Hysterectomy is surgery to remove the uterus. After a hysterectomy, you will not menstruate (have periods) or be able to get pregnant. Uterus removal is a common treatment for a variety of conditions that affect a woman’s reproductive organs.
Most hysterectomies are performed between the ages of 40 and 50.
What is a hysterectomy?
A hysterectomy removes the uterus and the attached cervix. The type of hysterectomy you have will depend on the reason for treatment.
Types of Hysterectomies
There are several types of hysterectomies. Your doctor will discuss the risks, benefits and potential side effects of each procedure. It’s important to ask your doctor if removal of the ovaries and fallopian tubes during your hysterectomy is recommended. Types of hysterectomies include:
- Total hysterectomy removes the entire uterus and the cervix (most common type).
- Partial hysterectomy (also called supracervical hysterectomy) removes only the uterus, leaving behind the cervix (research is ongoing about the risks and benefits of leaving the cervix intact).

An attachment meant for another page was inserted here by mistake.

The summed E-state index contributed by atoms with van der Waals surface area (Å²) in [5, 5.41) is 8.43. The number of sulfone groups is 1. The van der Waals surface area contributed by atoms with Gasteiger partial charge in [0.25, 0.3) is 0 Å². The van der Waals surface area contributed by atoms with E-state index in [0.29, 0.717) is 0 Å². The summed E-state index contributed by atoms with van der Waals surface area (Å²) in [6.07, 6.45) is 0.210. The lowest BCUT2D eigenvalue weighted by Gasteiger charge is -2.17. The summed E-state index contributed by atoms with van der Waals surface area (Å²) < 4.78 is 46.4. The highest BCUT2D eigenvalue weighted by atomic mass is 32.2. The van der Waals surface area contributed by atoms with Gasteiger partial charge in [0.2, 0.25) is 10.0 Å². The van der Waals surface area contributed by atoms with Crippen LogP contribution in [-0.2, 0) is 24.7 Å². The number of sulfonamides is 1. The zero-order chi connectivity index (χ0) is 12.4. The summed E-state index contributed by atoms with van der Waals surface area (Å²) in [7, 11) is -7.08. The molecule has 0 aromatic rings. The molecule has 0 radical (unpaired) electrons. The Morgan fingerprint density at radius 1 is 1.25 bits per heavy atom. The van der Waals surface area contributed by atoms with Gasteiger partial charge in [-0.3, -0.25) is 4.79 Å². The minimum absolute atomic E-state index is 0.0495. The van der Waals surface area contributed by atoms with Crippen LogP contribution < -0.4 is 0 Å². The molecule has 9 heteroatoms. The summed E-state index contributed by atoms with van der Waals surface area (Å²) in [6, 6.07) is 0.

- Radical hysterectomy removes the uterus, cervix and upper part of the vagina (usually for cancer treatment).
How long does hysterectomy surgery take?
Hysterectomy surgery can take between one and four hours. The duration of surgery depends on the type of procedure you have and how it is performed.
Reasons for a Hysterectomy
There are a variety of reasons your doctor may recommend a hysterectomy, including:
- Abnormal bleeding
- Dysmenorrhea (painful menses)
- Gynaecological cancers including cancer of the uterus,ovary,cervix or endometrium
- Heavy or prolonged menstrual bleeding (menorrhagia)
- Uterine prolaps which may be combined with bladder repair
- Gender affirmation for males who are transgender and people who are nonbinary
After a hysterectomy, avoid strenuous activity, intercourse and lifting heavy objects. Your doctor will let you know when you can resume normal activities such as work, exercise and sexual intercourse.